An air-conditioning repairman was driving his truck through Houston in late October when a black SUV suddenly slammed into his tail. When he got out, the SUV’s driver leaped out and pointed a gun at his head, police said.

When police arrived, the gunman offered an incredible tale: The driver, he said, was the face of a vast election-fraud scheme and had about 750,000 fake ballots stuffed inside his truck.

That story was totally bogus, police say. The man’s truck was full of nothing but A/C parts, and the gunman — Mark Anthony Aguirre, a former Houston Police Department captain — had been paid more than $250,000 by a right-wing organization to pursue far-fetched voter-fraud conspiracy theories.

On Tuesday, Aguirre was arrested and charged with felony aggravated assault with a deadly weapon as part of a “bogus voter-fraud conspiracy,” the Harris County District Attorney’s Office said in a news release.

“He crossed the line from dirty politics to commission of a violent crime and we are lucky no one was killed,” Harris County District Attorney Kim Ogg (D) said in a statement.

An attorney for Aguirre, 63, disputed the charges, calling the case “political.”

“I think it’s a political prosecution. I really do,” Terry Yates told KTRK. “He was working and investigating voter fraud, and there was an accident. A member of the car got out and rushed at him and that’s where the confrontation took place. It’s very different from what you’re citing in the affidavit.”

The bizarre tale of Aguirre’s alleged assault comes as President Trump and his allies continue to spread baseless claims of mass election fraud, and features a direct tie to a group of Texas Republicans who unsuccessfully sued to toss out nearly 127,000 Harris County ballots.

Since Nov. 4, President Trump has repeatedly claimed his election loss as a result of massive fraud. The following is a roundup of his claims. (The Washington Post)

Police said that Aguirre had received $266,400 from the Liberty Center for God and Country, a Houston-based organization funded by Republican megadonors. The group’s chief executive is Steven Hotze, a prominent Texas right-wing activist who joined other GOP activists in the ballot lawsuit filed in late October.

“His alleged investigation was backward from the start — first alleging a crime had occurred and then trying to prove it happened,” Ogg said of Aguirre.

Aguirre spent 24 years in the Houston Police Department, the Houston Chronicle reported, before he was fired in 2003 over his role in a failed raid in a department store parking lot.

The case involving the air-conditioning repairman, whom police didn’t name, began in mid-October, police said, when Aguirre called the Texas Attorney General’s Office asking authorities to conduct a traffic stop for his personal “investigation.” When a lieutenant told Aguirre that he could not get police involved, Aguirre responded that he “would conduct the traffic stop himself and make a citizen’s arrest,” according to court records.

Then, around 5:30 a.m. on Oct. 19, Aguirre rammed the man’s truck, ordered him to get on the ground, placed a knee on his back and “held a gun to him,” an affidavit says. Unnamed associates of Aguirre then searched his truck and drove it away.

When officers arrived, Aguirre still had his knee on the man’s back, courts records said. Aguirre told an officer that he and his “friends,” were “investigating a voter fraud conspiracy” operated by the man at his home and inside a backyard shed.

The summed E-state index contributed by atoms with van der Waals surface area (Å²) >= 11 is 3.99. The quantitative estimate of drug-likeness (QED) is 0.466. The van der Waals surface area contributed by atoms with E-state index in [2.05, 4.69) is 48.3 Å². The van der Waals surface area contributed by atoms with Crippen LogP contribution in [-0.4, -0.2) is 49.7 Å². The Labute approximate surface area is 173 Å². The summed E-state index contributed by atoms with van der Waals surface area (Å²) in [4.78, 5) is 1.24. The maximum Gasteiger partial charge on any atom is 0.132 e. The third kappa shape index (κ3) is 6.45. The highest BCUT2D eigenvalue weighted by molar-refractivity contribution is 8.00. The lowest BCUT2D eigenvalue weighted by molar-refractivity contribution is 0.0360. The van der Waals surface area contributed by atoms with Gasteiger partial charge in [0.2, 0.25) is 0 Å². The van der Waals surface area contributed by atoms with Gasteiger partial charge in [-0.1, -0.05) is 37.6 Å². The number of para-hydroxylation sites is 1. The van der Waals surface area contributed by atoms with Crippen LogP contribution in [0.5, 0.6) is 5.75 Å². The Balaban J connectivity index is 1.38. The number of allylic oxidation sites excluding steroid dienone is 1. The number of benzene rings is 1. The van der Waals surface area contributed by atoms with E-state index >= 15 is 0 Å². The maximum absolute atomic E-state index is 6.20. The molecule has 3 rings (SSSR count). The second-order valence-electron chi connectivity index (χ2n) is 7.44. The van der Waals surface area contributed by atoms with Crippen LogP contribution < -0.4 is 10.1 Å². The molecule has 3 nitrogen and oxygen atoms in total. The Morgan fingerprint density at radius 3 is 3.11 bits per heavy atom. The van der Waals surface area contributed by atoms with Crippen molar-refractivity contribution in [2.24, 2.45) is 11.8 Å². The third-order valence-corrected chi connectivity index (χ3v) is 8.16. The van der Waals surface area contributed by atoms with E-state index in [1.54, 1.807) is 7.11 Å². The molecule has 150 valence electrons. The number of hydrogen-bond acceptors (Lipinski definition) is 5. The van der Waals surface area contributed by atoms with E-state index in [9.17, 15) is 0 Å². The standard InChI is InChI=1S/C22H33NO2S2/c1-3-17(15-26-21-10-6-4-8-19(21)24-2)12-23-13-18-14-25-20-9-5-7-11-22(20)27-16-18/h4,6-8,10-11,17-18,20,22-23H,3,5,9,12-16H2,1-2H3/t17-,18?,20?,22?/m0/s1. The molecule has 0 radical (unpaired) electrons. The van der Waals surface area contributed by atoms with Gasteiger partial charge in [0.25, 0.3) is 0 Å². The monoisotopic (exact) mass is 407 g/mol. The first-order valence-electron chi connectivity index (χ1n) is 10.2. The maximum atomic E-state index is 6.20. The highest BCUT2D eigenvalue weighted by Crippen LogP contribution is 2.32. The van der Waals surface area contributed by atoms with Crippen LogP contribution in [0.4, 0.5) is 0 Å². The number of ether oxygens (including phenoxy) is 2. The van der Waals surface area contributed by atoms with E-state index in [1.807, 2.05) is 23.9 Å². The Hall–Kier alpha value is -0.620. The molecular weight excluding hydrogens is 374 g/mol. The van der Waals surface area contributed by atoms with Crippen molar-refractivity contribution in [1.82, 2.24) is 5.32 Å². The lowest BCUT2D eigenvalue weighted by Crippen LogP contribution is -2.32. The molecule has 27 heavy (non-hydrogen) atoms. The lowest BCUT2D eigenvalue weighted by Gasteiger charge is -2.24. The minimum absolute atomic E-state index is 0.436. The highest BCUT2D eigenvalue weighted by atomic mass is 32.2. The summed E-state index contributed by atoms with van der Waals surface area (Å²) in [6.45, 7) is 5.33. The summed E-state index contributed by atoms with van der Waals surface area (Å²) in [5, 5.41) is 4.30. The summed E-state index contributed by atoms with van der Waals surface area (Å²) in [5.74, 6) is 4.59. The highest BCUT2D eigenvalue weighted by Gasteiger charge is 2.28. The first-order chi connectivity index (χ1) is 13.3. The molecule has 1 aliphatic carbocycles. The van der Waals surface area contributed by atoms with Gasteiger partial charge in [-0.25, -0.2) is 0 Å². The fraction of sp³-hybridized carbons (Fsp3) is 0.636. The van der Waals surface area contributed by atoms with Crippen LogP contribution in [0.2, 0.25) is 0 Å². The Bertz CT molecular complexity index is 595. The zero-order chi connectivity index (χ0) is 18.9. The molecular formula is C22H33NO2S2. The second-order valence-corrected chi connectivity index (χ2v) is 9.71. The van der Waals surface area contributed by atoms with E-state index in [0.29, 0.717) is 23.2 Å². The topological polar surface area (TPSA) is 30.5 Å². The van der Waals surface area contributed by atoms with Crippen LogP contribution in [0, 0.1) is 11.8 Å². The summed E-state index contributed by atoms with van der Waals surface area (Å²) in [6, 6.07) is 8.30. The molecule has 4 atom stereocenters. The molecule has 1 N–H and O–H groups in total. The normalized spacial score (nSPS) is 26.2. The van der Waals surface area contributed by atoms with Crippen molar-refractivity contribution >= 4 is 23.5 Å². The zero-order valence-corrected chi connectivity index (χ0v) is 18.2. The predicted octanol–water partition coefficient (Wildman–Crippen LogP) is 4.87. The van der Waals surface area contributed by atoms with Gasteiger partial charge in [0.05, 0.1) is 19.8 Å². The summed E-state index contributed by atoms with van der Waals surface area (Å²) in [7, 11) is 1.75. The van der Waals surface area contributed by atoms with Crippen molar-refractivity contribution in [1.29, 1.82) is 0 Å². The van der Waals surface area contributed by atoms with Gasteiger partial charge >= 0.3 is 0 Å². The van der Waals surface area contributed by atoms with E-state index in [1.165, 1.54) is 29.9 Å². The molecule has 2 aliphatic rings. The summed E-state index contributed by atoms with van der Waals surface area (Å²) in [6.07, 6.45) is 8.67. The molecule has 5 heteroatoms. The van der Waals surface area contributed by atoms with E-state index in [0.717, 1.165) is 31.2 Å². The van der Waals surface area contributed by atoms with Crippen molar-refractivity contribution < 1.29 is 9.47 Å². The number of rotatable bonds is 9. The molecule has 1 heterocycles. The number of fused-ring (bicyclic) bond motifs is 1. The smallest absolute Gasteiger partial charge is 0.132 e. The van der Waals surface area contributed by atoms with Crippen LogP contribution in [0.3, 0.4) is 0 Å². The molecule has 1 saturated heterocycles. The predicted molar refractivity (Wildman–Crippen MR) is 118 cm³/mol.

Aguirre added that his group had been surveilling the man’s home for four days, and said he “knew” the man had hundreds of thousands of “fraudulent ballots in his truck and his home,” according to the affidavit. He claimed he was “using Hispanic children to sign the ballots because the children’s fingerprints would not appear in any databases.”

“I just hope you’re a patriot,” Aguirre told the officer interviewing him, the affidavit said.

Aguirre later took police to the air-conditioning repairman’s home and showed an officer where he had parked to surveil him, according to the affidavit.

But police said Aguirre’s allegations didn’t check out. Police found “no evidence of voter fraud or ballot harvesting” after the technician allowed them to check his property.

“There were no ballots in the truck. It was filled with air conditioning parts and tools,” Ogg’s office said in the release.

Police later found Aguirre had received three wire transfers from the Liberty Center for God and Country, including $211,400 transferred the day after the incident.

Jared Woodfill, the president of Liberty Center and Hotze’s attorney, confirmed to the Texas Tribune that the organization had hired a company led by Aguirre to investigate fraud claims ahead of Election Day. The company hired about 20 private investigators to work on claims of fraudulent ballots in Harris County and other parts of Texas, the Tribune reported.

Hotze “did not direct or lead any of the investigations,” Woodfill told the Tribune. The Liberty Center “employed the investigation team that looked into the allegations.”

Hotze sent tips and information to the group of private investigators, who would decide how to proceed, Woodfill told the Tribune. He also told KTRK the center would not support anything like what Aguirre is accused of doing.

“I’d be shocked if that’s what happened,” Woodfill told KTRK.

After an investigation by the Houston Police Department and the Harris County Election Security Task Force, Aguirre’s claims of election fraud “were found to be baseless,” the district attorney’s office said.

Despite claims made by Trump and other conservatives, courts and law enforcement officials have found no evidence of any widespread fraud in the November election. All lawsuits filed by the president’s legal team in multiple states have been tossed out.

Aguirre was released after he posted a bond of $30,000. He is expected back in court on Thursday, court records show.